"Why, Tom Sawyer, how you talk," I says; "We ain't got no use for material codes."

"We HAVE got use for it. How you talk, you better say; you don't know nothing about it. We've got to have imbedded material codes; they all do."

Then Tom come up with a scheme where the same part number got a different dashed suffix after it got sent out for some operation. Like a plated part had the same number but the dash changed so all the parts had to have a dash even though not one in a thousand would get plated.

But I weren't convinced on accounta' cuz the part was a whole new part after plating same 's any other raw stock what got machined, and I said as much.

"But would you just think for one second, Huck? We can burn up three digits that way, maybe more if'n we stipulate that they all have to end in zero! Say, we could have a part number longer'n Moses's beard time we're done, and we could run clean out o' part numbers with half of the digits not even used! My but ain't it elegant, Huck!"

Then I 'lowed as to how we could just leave off the zero since it didn't add any information differentiating the part since they all ended in zero.

"That ain't got anything to DO with it, Huck Finn.

"Well, then, what's the sense in wasting digits then?"

"Why, blame it all, the digits don't cost nothing."

"But you can use them for something else, can't you?"

"Well, spos'n you do? Eventually you've got to run out of numbers. It's the right way and it's the regular way." So I just kept mum on that.

Then Tom, he says "Now, the thing to study out is, how to know which is the next number to assign."

"Take the next available number," I says, "like the database shows."

He only just looked scornful, and said something about nobody ever heard of such an idiotic idea, and then he went to studying. By and by he said he had ciphered out two or three ways, but there warn't no need to decide on any of them yet. Said we'd got to present the plan to the managers first.

So we presented the plan to the managers and some of them wanted file locations and some wanted pricing information imbedded in the number. And most ever' one of 'em wanted to spell out what the part was just by looking at a couple o' letters in the part number. Then I said we'd tried that before and lands didn't we get burned on accounta' cuz most ever' thing we had used one of 'bout 7 letters in the alphabet and the rest of 'em didn't get used until we'd run out of letters that made sense, then you was stuck with a letter that had no never mind to the word you was trying to spell out anyway. One feller'd think that PG was for plastic grommets when another had in his head that it meant Purchased Goods when all along it was for wraP, Granular. But they wasn't going to set for nothing less.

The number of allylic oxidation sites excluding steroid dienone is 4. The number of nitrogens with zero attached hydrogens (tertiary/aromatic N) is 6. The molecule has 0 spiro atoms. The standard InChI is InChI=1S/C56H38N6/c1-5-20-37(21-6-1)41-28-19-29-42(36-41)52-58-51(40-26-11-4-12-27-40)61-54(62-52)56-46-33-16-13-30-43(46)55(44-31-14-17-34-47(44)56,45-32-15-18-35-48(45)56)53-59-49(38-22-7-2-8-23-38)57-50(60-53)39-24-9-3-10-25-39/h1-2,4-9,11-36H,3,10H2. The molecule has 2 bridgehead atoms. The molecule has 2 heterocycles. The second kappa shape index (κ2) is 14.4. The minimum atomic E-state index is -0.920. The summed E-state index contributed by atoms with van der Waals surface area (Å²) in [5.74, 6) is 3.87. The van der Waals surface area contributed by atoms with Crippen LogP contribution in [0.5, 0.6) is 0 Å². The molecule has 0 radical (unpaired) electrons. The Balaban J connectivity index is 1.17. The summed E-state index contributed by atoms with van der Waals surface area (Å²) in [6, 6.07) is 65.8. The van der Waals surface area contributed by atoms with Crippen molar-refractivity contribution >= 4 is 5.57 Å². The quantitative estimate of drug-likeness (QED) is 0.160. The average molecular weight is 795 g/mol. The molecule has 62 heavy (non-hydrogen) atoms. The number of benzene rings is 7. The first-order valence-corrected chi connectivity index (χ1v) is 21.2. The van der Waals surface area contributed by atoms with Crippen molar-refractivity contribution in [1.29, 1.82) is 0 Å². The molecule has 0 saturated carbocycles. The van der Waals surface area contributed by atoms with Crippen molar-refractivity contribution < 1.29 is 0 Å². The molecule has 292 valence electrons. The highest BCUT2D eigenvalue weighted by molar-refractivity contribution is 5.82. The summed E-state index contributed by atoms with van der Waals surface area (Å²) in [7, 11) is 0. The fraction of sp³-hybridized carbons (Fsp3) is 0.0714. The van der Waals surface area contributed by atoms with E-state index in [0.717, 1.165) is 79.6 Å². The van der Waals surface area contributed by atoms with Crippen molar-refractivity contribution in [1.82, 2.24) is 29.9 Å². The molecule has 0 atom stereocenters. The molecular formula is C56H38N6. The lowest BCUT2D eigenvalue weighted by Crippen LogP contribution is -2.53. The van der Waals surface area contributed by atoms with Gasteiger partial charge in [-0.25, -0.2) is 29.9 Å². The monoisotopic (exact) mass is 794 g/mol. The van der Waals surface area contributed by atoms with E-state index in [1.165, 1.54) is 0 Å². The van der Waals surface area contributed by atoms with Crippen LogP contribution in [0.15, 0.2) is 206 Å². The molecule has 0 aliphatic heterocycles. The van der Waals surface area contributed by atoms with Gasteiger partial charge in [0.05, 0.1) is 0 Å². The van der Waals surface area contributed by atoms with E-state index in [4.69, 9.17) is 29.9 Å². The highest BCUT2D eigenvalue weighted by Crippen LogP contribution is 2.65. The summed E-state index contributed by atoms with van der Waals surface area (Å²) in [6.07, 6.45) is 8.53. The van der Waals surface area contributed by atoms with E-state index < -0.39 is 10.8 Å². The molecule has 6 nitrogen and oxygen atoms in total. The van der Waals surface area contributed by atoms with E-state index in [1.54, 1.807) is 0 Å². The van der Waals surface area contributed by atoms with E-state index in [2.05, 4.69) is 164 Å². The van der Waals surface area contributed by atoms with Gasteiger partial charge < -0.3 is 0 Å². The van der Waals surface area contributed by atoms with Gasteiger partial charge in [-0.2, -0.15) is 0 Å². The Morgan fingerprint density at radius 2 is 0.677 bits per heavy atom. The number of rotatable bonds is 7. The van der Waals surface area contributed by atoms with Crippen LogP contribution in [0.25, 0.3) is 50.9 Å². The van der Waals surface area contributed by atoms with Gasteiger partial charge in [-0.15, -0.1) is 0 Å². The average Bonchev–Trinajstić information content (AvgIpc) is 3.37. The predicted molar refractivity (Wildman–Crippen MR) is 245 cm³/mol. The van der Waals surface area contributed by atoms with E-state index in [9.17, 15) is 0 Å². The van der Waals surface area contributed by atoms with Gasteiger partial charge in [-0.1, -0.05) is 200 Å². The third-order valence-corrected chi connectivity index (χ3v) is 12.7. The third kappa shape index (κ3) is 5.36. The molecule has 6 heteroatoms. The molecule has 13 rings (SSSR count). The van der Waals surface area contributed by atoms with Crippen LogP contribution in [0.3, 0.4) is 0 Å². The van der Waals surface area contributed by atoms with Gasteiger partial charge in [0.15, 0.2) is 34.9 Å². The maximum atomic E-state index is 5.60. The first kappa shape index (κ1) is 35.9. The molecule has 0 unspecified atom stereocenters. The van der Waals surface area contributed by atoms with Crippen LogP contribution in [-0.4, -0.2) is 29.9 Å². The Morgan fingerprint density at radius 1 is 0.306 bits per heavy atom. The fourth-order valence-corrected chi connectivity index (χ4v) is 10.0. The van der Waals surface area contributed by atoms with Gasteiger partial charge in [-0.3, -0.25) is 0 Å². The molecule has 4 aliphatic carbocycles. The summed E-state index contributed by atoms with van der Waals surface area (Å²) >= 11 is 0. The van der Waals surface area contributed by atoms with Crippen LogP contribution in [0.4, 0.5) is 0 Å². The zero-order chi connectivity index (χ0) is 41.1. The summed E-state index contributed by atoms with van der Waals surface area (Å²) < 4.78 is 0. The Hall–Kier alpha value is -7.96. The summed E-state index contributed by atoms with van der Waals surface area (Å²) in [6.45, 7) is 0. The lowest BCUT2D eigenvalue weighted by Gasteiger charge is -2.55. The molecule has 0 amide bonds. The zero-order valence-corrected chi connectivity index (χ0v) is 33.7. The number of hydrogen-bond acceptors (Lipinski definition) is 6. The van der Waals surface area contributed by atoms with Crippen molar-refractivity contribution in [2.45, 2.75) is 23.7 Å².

Then one manager asked if we couldn't add some characters into the part number that said whether the piece was a component or an assembly. By golly, Tom got real excited about that and set about right after the meeting to code in assemblies as differ'nt from parts. He come up with about three ways, then finally landed on putting more characters in the assemblies than the parts. I shoulda' knowed better but I 'lowed as to how there weren't no need to know that at the part number level. Says I: "What in the nation is the engineer going to DO with that information?"

"DO with it? He can cross reference it to his own part number he's made up in a spreadsheet, can't he? That's what they all do; and HE'S got to, too. Huck, you don't ever seem to want to do anything that's regular; you want to be starting something fresh all the time. What if an engineer could just assign a part number without consulting a library of books and jumping through a barrel o' hoops? That would be a pretty howdy-do, wouldn't it! I never heard of such a thing."

"Well," I says, "if it's in the regulations, and he's got to have it, all right, let him have it; because I don't wish to go back on no regulations; but there's one thing, Tom Sawyer—if we go to making this system too confusing, we're going to have all kinds of uncontrolled documents around for cheat sheets; and as for the engineers, they ain't had no experience in all this high-falluting systeming stuff, and so don't be surprised if—"

"Oh, shucks, Huck Finn, if I was as ignorant as you I'd keep still—that's what I'D do."

Then Tom set all kinds of rules as to what kind of stuff could go in which place then he set more rules breaking all o' them rules so that you could have alpha or numeric characters some places and not a soul would know which was which, and some of the characters could be three and others only two in the same spot. Then Tom set about putting whole differ'nt rules on assemblies from parts. Then my lands, Tom was joyful. He says;

"Now we're all right. It'll take about a week to enter a number and it's bound to be wrong!"

Frank Leany